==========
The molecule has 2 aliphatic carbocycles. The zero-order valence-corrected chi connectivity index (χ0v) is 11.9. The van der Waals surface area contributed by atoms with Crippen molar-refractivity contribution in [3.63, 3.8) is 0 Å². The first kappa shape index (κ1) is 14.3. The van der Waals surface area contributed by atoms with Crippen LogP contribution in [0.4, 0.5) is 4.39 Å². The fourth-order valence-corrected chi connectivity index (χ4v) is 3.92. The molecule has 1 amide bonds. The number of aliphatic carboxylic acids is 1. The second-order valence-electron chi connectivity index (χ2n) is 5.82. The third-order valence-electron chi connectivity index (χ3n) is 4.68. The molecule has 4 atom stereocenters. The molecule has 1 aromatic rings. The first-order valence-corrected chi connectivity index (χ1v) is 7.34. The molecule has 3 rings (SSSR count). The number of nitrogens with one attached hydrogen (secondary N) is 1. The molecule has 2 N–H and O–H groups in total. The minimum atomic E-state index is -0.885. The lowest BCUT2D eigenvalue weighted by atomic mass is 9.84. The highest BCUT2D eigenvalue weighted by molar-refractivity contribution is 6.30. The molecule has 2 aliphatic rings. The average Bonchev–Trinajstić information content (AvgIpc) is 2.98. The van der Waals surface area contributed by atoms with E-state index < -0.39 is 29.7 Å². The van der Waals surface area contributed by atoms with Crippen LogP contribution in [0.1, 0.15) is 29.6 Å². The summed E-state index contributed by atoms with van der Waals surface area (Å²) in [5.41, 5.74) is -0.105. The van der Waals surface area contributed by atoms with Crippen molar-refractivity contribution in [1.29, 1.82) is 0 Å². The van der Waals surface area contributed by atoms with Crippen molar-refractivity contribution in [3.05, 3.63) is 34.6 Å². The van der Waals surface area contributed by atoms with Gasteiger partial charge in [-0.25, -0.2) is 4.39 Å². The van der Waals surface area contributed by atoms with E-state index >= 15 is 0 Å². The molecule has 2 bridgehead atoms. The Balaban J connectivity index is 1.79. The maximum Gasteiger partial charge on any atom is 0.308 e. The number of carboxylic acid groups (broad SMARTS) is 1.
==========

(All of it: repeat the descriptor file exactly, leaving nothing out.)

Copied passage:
The molecule has 2 aliphatic carbocycles. The zero-order valence-corrected chi connectivity index (χ0v) is 11.9. The van der Waals surface area contributed by atoms with Crippen molar-refractivity contribution in [3.63, 3.8) is 0 Å². The first kappa shape index (κ1) is 14.3. The van der Waals surface area contributed by atoms with Crippen LogP contribution in [0.4, 0.5) is 4.39 Å². The fourth-order valence-corrected chi connectivity index (χ4v) is 3.92. The molecule has 1 amide bonds. The number of aliphatic carboxylic acids is 1. The second-order valence-electron chi connectivity index (χ2n) is 5.82. The third-order valence-electron chi connectivity index (χ3n) is 4.68. The molecule has 4 atom stereocenters. The molecule has 1 aromatic rings. The first-order valence-corrected chi connectivity index (χ1v) is 7.34. The molecule has 3 rings (SSSR count). The number of nitrogens with one attached hydrogen (secondary N) is 1. The molecule has 2 N–H and O–H groups in total. The minimum atomic E-state index is -0.885. The lowest BCUT2D eigenvalue weighted by atomic mass is 9.84. The highest BCUT2D eigenvalue weighted by molar-refractivity contribution is 6.30. The molecule has 2 aliphatic rings. The average Bonchev–Trinajstić information content (AvgIpc) is 2.98. The van der Waals surface area contributed by atoms with E-state index < -0.39 is 29.7 Å². The van der Waals surface area contributed by atoms with Crippen LogP contribution in [0.1, 0.15) is 29.6 Å². The summed E-state index contributed by atoms with van der Waals surface area (Å²) in [5.41, 5.74) is -0.105. The van der Waals surface area contributed by atoms with Crippen molar-refractivity contribution in [1.29, 1.82) is 0 Å². The van der Waals surface area contributed by atoms with Crippen molar-refractivity contribution in [3.05, 3.63) is 34.6 Å². The van der Waals surface area contributed by atoms with Gasteiger partial charge in [-0.25, -0.2) is 4.39 Å². The van der Waals surface area contributed by atoms with E-state index >= 15 is 0 Å². The molecule has 2 bridgehead atoms. The Balaban J connectivity index is 1.79. The maximum Gasteiger partial charge on any atom is 0.308 e. The number of carboxylic acid groups (broad SMARTS) is 1.